Background on the series ...
Who we are ...
It was a fortunate mix of ingredients that formed author/illustrator Jed Henry. Barefoot summers on the Ohio River. Painting trips in the country with his mom. A few years spent roaming the streets of Tokyo. Jed thanks his lucky stars for all these experiences, and draws on them daily to flavor his books. Jed believes that in telling a story, both the teller and the reader need to be having a good time. When Jed creates an illustration, he's always surprised by what happens on the page, and he hopes his viewers will be delighted as well. Jed currently lives in small town in the Rocky Mountains with his brilliant wife and beautiful daughters. When he's not writing and illustrating, Jed makes animated films. One of his films has received a college Academy Award from the Academy of Motion Picture Arts and Sciences.
Woodblock printmaker David Bull has been at his craft longer than Jed has been alive! Time spent on something is not a guarantee of competence, but in Dave's case, the tens of thousands of hours spent at his workbenches do seem to have been spent effectively, and he now finds himself in the position of holding world-class skills in what is pretty much a completely unwanted field! He lives in a river-side studio/workshop in an outlying suburb of Tokyo, where over the past couple of years he has undertaken the challenge of transforming his one-man shop into a collective workshop of skilled craftspeople. When Jed broached the possibility of creating a full set of 100 prints in this 'Heroes' series, Dave quaked a bit, because he knows exactly what it would involve ... he's done that once already!
What this is about ...
Perhaps the easiest way to explain our project is to quote from the introduction video Jed produced for the Kickstarter website:
I'm taking all my favorite video game heroes, and putting them back in the ukiyo-e styleI'm ... obsessed with illustration. It's more than a full-time job for me. It's my hobby, my passion. It keeps me up all night working on my next great drawing. And then there's video games. There are a lot of games that have left a real impression on me - games that really stuck inside my soul. So I was sitting there one day, thinking, how can I combine all these things I love? And then I came up with this project - Ukiyo-e Heroes!
Ukiyo-e is a Japanese word. Ukiyo was the pop culture movement in old Japan. The Ukiyo crowd were the trendsetters of their day. Actors, artists, entertainers. And 'e' means pictures. So one interpretation of Ukiyo-e could be pop culture pictures from old Japan. And just like Japan had a huge pop-culture scene back then, Japan still exports tons of popular characters and stories. Especially in the form of video games. And it's pretty obvious that when modern Japanese designers were making the first video games, they looked back on their own artistic heritage for inspiration.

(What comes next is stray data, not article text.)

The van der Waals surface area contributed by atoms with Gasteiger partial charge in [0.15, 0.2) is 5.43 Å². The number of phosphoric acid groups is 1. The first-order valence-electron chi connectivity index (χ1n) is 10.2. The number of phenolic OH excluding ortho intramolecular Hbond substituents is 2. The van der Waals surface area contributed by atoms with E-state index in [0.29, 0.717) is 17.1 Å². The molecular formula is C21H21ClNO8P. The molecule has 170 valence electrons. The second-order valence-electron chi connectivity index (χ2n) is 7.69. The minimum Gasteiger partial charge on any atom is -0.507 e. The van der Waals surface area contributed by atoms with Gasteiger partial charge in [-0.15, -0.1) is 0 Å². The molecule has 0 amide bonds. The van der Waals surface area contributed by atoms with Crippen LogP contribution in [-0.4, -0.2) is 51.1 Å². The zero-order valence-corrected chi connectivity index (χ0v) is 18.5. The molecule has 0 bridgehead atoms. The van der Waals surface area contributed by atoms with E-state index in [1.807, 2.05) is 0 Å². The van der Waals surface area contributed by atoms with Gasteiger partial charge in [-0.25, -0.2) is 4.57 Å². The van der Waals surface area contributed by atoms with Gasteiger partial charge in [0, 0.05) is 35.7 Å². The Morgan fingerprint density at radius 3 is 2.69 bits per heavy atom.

I think one reason that modern video games are so much fun is because Japan invented them - a culture that's always had really fun art. And that's what my project is about - having fun. I'm taking all my favorite video game heroes, and putting them back in the ukiyo-e style. It's surprising how easily they fit this old art form. Things really haven't changed that much in 200 years ...
I've made a number of designs, each one depicting a different video game, and these will all be available from me as digitally produced posters. I didn't want to stop there though, and had the idea that it might be possible to create actual woodblock prints too. So I contacted my friend Dave Bull in Tokyo, to see if this might perhaps be possible.
I was in luck. Dave was so excited about my designs, he immediately offered to make a print of one of them, and jumped right in and began work, even though I could not guarantee that we would be able to sell them. The blocks for this design are now carved and ready, and Dave has produced some proofs for me.
Things snowballed from there, and by the time the smoke had cleared at the end of the $300,000+ Kickstarter campaign, over 2,400 people had backed the project for a total of more than 4,000 of the giclée versions of the designs, and more than 1,200 actual woodblock prints. The 'Ukiyoe Heroes' concept had been well and truly 'validated'.
How the prints are made ...
Image gallery: Here are a few closeups of some of the prints.
We have prepared a series of slides showing the complete process of printing the 'Rickshaw Cart' design. You can see them in an interactive Flash version or click this next image for an HTML version. (To see the images as large as possible, pull your browser window to a tall shape before clicking ...)
Actually, we're going to give up trying to put all the videos on this page, and instead, just leave some of the earliest ones here, and for the rest, refer you to our YouTube Channel, where you can browse process videos (most of them now in HD format) for hours, and leave your comments if you wish ...